We wrap up August - and summer - with a toolbox potpourri.
The three hallmarks of a dysfunctional workplace -- This one is not board-specific, but an excellent opportunity for self-reflection nonetheless. I've been a part of, observed, and participated actively in all three of the hallmarks that Crystal Spraggins describes here. I can almost guarantee that every reader - and every board member - has seen at least one in action and knows how it can completely grind productivity and creativity to a halt. Seeing these behaviors that frequently function as blind spots often is half the battle.
10 ways to become a better listener -- One thing that benefits boards - long meeting or not - is member capacity for active listening. The tips shared in this article are both appropriate "ways" to boost our attention level but reminders to resist the temptation to check out because we're bored, frustrated, or otherwise challenged by what is taking place around us. We have a responsibility to not only participate in boardroom deliberations but to speak up and hold each other accountable for staying focused on the work before us.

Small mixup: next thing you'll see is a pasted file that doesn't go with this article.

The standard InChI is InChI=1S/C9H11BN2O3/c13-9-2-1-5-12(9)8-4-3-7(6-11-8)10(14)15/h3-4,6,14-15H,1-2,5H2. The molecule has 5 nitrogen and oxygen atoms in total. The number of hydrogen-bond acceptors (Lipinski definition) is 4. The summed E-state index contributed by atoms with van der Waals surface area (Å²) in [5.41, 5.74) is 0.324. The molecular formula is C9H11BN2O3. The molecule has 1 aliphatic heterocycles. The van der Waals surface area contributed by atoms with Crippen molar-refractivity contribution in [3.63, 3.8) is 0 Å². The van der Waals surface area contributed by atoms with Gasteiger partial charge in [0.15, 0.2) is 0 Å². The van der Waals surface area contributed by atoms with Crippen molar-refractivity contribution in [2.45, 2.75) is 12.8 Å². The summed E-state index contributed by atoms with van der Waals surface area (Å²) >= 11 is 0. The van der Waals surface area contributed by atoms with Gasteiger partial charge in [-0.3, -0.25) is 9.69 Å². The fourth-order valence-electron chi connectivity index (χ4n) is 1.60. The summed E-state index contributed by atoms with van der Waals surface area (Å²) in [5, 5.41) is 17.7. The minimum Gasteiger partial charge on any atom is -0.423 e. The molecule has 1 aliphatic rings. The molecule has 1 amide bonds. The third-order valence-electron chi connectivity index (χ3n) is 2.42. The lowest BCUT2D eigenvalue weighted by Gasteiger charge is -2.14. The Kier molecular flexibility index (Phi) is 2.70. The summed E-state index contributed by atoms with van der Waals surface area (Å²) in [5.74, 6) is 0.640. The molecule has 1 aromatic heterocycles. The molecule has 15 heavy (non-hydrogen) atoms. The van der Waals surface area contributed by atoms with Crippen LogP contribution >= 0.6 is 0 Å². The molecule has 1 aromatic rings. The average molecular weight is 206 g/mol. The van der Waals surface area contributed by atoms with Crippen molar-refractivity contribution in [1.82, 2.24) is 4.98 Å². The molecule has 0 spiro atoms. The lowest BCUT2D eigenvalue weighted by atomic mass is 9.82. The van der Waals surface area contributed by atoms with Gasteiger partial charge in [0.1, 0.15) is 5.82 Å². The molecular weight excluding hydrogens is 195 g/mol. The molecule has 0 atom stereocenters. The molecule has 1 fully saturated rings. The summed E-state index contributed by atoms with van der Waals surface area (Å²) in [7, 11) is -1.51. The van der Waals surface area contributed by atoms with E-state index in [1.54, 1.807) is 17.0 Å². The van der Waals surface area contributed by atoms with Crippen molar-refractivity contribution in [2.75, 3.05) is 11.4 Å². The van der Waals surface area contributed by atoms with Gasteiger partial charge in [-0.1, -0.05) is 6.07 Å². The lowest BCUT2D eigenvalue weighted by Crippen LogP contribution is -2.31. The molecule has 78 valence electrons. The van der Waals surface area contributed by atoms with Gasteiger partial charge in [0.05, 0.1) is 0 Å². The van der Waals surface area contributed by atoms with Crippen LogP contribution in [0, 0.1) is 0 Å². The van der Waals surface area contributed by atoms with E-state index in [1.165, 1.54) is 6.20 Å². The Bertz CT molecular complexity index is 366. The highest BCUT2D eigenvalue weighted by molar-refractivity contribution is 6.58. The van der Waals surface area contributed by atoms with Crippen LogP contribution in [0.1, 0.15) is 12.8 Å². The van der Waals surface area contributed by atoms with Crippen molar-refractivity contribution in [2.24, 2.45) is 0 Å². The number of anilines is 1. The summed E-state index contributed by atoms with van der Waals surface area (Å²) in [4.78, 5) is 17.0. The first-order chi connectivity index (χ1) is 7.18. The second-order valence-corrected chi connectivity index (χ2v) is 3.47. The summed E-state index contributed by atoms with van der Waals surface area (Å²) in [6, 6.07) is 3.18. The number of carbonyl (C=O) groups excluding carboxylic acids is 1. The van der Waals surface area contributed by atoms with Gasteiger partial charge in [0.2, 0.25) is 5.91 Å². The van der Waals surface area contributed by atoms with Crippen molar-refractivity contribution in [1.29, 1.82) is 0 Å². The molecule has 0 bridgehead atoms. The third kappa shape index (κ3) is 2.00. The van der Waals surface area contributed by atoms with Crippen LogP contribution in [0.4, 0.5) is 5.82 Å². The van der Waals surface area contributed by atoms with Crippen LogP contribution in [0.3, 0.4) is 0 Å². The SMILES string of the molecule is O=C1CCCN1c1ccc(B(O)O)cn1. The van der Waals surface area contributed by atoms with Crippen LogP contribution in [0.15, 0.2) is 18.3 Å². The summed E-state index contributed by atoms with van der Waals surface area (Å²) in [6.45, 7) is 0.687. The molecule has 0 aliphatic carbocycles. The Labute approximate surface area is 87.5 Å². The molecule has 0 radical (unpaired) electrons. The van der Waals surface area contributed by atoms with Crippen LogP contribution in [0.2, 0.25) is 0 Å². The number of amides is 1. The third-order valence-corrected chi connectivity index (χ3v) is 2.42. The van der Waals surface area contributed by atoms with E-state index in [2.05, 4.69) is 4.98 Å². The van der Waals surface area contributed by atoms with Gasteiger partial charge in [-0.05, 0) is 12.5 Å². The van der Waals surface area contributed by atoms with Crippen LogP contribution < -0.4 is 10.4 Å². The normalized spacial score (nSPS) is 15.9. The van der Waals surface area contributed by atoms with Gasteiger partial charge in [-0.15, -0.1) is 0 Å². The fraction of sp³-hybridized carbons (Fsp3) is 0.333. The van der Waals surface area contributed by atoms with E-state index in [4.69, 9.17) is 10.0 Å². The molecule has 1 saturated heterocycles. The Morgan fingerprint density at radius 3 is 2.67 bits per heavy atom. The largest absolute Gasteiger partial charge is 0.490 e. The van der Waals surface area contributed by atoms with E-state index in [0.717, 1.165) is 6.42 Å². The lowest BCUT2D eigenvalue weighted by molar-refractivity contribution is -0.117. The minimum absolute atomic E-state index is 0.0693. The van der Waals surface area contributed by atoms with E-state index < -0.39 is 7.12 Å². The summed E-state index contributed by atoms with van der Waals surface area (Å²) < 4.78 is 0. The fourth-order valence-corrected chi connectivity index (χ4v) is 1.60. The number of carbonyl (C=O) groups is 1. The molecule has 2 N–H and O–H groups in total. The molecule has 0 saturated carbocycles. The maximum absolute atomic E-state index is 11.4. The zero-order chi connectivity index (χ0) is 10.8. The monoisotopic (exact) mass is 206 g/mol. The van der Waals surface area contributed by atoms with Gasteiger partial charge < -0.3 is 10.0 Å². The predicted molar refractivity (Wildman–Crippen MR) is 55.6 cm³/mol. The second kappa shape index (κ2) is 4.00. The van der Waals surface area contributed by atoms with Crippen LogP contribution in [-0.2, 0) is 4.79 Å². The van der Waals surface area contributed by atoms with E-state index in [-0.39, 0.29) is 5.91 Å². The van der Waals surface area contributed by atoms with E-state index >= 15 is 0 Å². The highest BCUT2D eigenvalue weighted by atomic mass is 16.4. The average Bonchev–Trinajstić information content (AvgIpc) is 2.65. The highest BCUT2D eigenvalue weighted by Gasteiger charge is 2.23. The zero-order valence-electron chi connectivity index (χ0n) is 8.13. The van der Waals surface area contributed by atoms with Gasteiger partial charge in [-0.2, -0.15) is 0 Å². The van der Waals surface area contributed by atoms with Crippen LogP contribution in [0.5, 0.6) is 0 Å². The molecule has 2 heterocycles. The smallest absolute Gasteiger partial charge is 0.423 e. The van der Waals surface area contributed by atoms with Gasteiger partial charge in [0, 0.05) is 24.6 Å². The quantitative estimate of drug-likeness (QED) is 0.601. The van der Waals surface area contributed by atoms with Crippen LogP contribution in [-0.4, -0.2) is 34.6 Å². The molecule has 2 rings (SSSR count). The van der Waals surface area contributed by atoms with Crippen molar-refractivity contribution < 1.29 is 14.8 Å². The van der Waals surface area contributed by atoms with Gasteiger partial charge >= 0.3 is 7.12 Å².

Fiduciary duties -- They aren't the sexiest governance roles, but the three fiduciary duties - care, loyalty, and obedience - are essential board responsibilities. We tend to pay a lot of attention to "fiduciary" tasks, but I suspect that more than a few board members truly understand the legal duties underlying them. This one must be shared and discussed with your board. Yes, must.
How should a board oversee ethics? -- I'll close with this excellent post by my friend, Richard LeBlanc. Whether the governance setting is nonprofit or corporate, each of these 10 "ways" virtually guarantees a stronger focus - and accountability - for ethical organizational performance and ethical board leadership. Some may feel more applicable to a corporate setting, but there absolutely is a nonprofit parallel if not direct connection to every one.